3. Ha! I've grown coleus as an ornamental but never wondered if it had medicinal properties. This is a great post!

    Liz, would you be interested in joining in a group of homestead authors who are producing an ebook bundle of homesteading resources? There's more information at my blog. I'm sorry there isn't more notice but I just found out that they were looking for more authors. There are both author and affiliate commissions for participating.

    ReplyDelete

Post a Comment

Thanks, I appreciate all your comments, suggestions and questions, but I don't always get time to reply right away. If you need me to reply personally to a question, please leave your email address in the comment or in your profile, or email me directly on eight.acres.liz at gmail.com

Popular posts from this blog

What to do with eight acres

Behind the scenes of my blog I can see the search terms that led people to find my blog.  It can be quite interesting to look through them occasionally and see what people are looking for.  Most of them involve chicken tractors, but another question that comes up regularly is “what can you do with eight acres?” or “how much land is eight acres?”.  Today I will try to answer this question.

Of course it is a very broad question, there are lots and lots of things you can do with eight acres, but I’m going to assume that you want to live there, feed your family and maybe make a little extra money.  I make that assumption because that’s what I know about, if you want to do something else with your eight acres, you will need to look somewhere else.

If you haven’t chosen your land yet, here a few things to look for.  Focus on the things you can’t change and try to choose the best property you can find in your price range.  Look for clean water in dams, bores or wells, either on the property …

Making tallow soap

For some reason I've always thought that making soap seemed too hard.  For a start the number of ingredients required was confusing and all the safety warnings about using the alkali put me off.  The worst part for me was that most of the ingredients had to be purchased, and some even imported (palm oil and coconut oil), which never seemed very self-sufficient.  I can definitely see the benefits of using homemade soap instead of mass produced soap (that often contains synthetic fragrance, colour, preservatives, and has had the glycerine removed), but it seemed to me that if I was going to buy all the ingredients I may as well just buy the soap and save myself all the hassle.  For the past several years I have bought homemade soap from various market stalls and websites, and that has suited me just fine.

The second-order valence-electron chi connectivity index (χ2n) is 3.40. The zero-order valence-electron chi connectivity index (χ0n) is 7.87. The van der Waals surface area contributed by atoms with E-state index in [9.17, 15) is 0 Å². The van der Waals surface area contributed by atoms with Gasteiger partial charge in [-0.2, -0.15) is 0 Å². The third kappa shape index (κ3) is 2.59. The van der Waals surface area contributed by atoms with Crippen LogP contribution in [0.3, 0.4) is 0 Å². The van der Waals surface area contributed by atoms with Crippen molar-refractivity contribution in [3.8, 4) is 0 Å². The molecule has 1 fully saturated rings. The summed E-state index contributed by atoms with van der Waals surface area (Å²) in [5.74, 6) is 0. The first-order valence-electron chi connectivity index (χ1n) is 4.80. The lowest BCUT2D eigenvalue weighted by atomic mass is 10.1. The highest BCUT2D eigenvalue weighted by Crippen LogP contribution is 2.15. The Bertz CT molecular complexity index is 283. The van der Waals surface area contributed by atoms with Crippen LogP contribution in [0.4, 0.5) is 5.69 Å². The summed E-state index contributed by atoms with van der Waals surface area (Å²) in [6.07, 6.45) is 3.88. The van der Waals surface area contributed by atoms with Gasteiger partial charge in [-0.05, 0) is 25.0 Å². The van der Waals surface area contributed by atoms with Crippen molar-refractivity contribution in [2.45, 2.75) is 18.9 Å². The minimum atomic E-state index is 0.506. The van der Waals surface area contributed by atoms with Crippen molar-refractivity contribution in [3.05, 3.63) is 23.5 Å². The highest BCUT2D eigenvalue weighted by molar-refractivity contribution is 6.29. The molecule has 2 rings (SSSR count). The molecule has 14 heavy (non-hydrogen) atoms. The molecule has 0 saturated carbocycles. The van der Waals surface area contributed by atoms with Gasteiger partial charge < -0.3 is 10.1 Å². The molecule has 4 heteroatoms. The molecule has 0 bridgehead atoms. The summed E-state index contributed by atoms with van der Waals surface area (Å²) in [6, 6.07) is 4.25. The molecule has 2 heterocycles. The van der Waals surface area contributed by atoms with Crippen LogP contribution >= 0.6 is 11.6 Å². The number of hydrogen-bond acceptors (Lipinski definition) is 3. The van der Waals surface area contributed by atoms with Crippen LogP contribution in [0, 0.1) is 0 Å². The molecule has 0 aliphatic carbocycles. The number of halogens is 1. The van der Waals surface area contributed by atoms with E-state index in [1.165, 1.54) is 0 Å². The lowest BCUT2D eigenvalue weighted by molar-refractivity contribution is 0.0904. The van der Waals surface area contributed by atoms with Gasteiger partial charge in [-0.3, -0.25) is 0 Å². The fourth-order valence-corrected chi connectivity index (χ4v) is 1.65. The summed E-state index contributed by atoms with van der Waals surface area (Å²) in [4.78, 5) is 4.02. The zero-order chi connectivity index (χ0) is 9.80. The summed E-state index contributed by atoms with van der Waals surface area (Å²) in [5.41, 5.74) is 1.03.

Then we had the steer butchered at home and I saw just how much excess fat we had to dispose, it was nearly a wheel-barrow full, and that made me think about how we could use that…

Growing and eating chokos (chayotes)

Cooking chokos (not be confused with another post about cooking chooks) has been the subject of a few questions on my blog lately, so here's some more information for you.
Chokos - also known as Chayote, christophene or christophine, cho-cho, mirliton or merleton, chuchu, Cidra, Guatila, Centinarja, Pipinola, pear squash, vegetable pear, chouchoute, güisquil, Labu Siam, Ishkus or Chowchow, Pataste, Tayota, Sayote - is a vine belonging to the Cucurbitaceae family, along with pumpkins, squash and melons, with the botanical name Sechium edule.


The choko contains a large seed, like a mango, but if you pick them small enough it is soft enough to eat.  If you leave the choko for long enough it will sprout from one end and start to grow a vine.  To grow the choko, just plant the sprouted choko and give the vine a structure to climb over.  In summer, the vine will produce tiny flowers that will eventually swell into choko fruit.  The vine doesn't like hot dry weather.  And it doesn&#…